There are generally two camps of NaNo writers: the plotters and the pantsers (as in, flying by the seat of). I am generally a shameless pantser (although my most successful year was plotted, surprise surprise), and in the past I’ve taken this to mean that there’s nothing I need to do until November 1st.
This is a very good way to risk not finishing.
It’s true that many people stumble and give up because they run out of story, because the characters have stopped talking to them, because they’ve written themselves into a corner and don’t have time to fix it again. These are the places where outlining can help. But more often, people find themselves bowing out and the deadlines passing unheeded for a much simpler reason: life got in the way.
Now, you’re not going to be able to plan for, say, a major illness striking you or a loved one in November, or someone losing their job, or a natural disaster, or any of the other unforeseeable calamities that can cause a writing competition to get pushed aside. But even if you’re not working out a single detail of your story in advance (and hey, even if you are), you can still take this time to set yourself up for success.
This week, we’re not even really acting on anything yet. The task this week is to assess the situation. There’s a lot to think about before you dive into this thing, especially if it’s your first time and you don’t quite know what to expect. I’d like to stress that none of these questions are meant to discourage you from participating, merely to help you formulate a game plan that suits your situation.
Are you up for this?
I first heard about NaNo probably back in 2003, and thought it was an awesome idea. I first participated properly (not counting the year I started late and never actually signed up for the site) in 2010.
Why the delay? I’m not sure if you know this, but November sucks. Seriously, I’m glad it worked out so nicely for the original participants who put it together, but for the rest of us, it’s horrifically stressful and already overbooked. Personally, I didn’t even bother attempting until I had graduated from college. As much as I liked the idea, by the time I was an upperclassman I was already pumping out about 70-80 pages of material for school in November, working two jobs, and running on about 4 hours’ sleep per night. Adding another project on top of that would have driven me insane. I have intense respect for students who compete in NaNo, but I wasn’t cut out to be one of them.
And you know what? That’s perfectly fine. Above all else, keep in mind that this is supposed to be fun. If the prospect fills you with dread, or if the idea of deadlines stresses you out more than motivates you, or if you know you just don’t write fast enough to keep up, don’t force it. Consider sitting out a year, seeing if there’s a modified goal like a lesser word count that you can make work, or waiting for one of the other events in a month that’s less horrible.
What are you trying to get out of this?
Are you hoping to have a workable first draft at the end of November (or sometime in December or beyond, depending on length)? Are you just trying to get into the habit of writing every day without worrying about the end product? Are you only here for the anarchic fun and don’t care if what you have at the end even resembles a novel? Are you rebelling and doing something other than 50,000 new words of a novel?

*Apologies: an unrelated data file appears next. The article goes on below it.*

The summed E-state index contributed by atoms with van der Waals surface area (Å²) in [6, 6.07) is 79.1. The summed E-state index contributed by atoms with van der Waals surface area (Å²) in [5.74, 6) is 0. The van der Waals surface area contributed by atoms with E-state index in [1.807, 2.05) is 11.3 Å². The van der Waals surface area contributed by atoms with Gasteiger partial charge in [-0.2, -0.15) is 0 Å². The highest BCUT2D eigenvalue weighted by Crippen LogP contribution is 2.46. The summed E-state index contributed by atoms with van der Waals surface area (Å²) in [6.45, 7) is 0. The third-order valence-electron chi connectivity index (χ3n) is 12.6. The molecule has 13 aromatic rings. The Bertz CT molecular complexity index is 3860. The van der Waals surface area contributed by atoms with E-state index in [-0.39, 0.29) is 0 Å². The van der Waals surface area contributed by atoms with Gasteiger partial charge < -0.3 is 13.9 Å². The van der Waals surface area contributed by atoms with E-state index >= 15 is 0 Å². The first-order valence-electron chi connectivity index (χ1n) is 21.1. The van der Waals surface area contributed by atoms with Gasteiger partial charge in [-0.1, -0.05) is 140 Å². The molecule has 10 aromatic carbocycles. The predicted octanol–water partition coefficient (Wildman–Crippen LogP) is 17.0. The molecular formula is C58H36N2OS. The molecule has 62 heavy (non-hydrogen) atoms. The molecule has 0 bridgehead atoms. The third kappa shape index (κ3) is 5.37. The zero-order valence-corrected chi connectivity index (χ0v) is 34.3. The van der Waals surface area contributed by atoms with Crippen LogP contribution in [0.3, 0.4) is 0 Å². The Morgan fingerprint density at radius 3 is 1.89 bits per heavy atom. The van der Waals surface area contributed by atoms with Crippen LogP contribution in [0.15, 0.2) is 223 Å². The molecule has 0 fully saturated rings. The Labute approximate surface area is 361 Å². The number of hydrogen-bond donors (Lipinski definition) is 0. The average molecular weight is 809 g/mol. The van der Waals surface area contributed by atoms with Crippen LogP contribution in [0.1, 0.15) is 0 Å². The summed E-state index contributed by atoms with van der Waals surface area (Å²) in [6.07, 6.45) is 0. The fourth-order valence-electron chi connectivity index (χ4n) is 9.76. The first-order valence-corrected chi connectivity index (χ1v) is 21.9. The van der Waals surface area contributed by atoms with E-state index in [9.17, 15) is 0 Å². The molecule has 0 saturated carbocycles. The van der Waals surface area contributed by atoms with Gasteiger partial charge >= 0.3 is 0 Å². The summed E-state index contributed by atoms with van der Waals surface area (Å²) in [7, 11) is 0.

All of these are absolutely legitimate approaches to NaNoWriMo. All of them are going to require very, very different processes to get through. There’s a ton of advice floating around out there to help out WriMos, and much of it talks at cross-purposes because it’s not all leading to the same place. Knowing where you want to end up will help you sort through to find the stuff that will actually help you get there.
What are you willing to sacrifice?
There are plenty of people here who are already spending at least two hours a day, sometimes much more, sweating over their writing machines. Those guys are rock stars, no question, especially the ones who do that on top of day jobs. For the rest of us, it’s probably a safe bet that you’re not currently spending large chunks of your day just staring at a blank wall. Turning yourself into a rock star means coming up with those hours for writing that, at the moment, are being spent doing something else. Whatever that something is each day, it’s not getting done during November, at least not as frequently as you’re used to. There’s absolutely no way around this, unless you have a time machine of some sort. (In which case, why aren’t you sharing? That’s not cool, man.)
My next couple of posts will be talking about specific strategies to carve out that writing time. But for right now, take an honest look at where you’re spending your time. I mean, every minute of the day, because squeezing a few extra words into those stray minutes is what this thing is all about.
Think of your schedule like a Jenga tower. Some pieces are going to pop right out, some can be very carefully removed with skill and patience, and some are just going to topple the whole tower if moved no matter what you try. Right now, you can start tapping delicately at those wooden pieces to see which ones are loose. This is the time to be brutally honest with yourself, because you’re going to have to start pulling those Jenga blocks pretty soon, and convincing yourself that a particular piece isn’t load-bearing isn’t going to prevent it from dropping the whole thing on your toes.
Also remember that your dealbreakers aren’t going to be the same as mine or anyone else’s. All of these suggestions are just that. It’s going to be up to you to figure out how to incorporate them into a plan you can stick to.
That does it for this week. Tune in next week, when we talk housekeeping. Literally.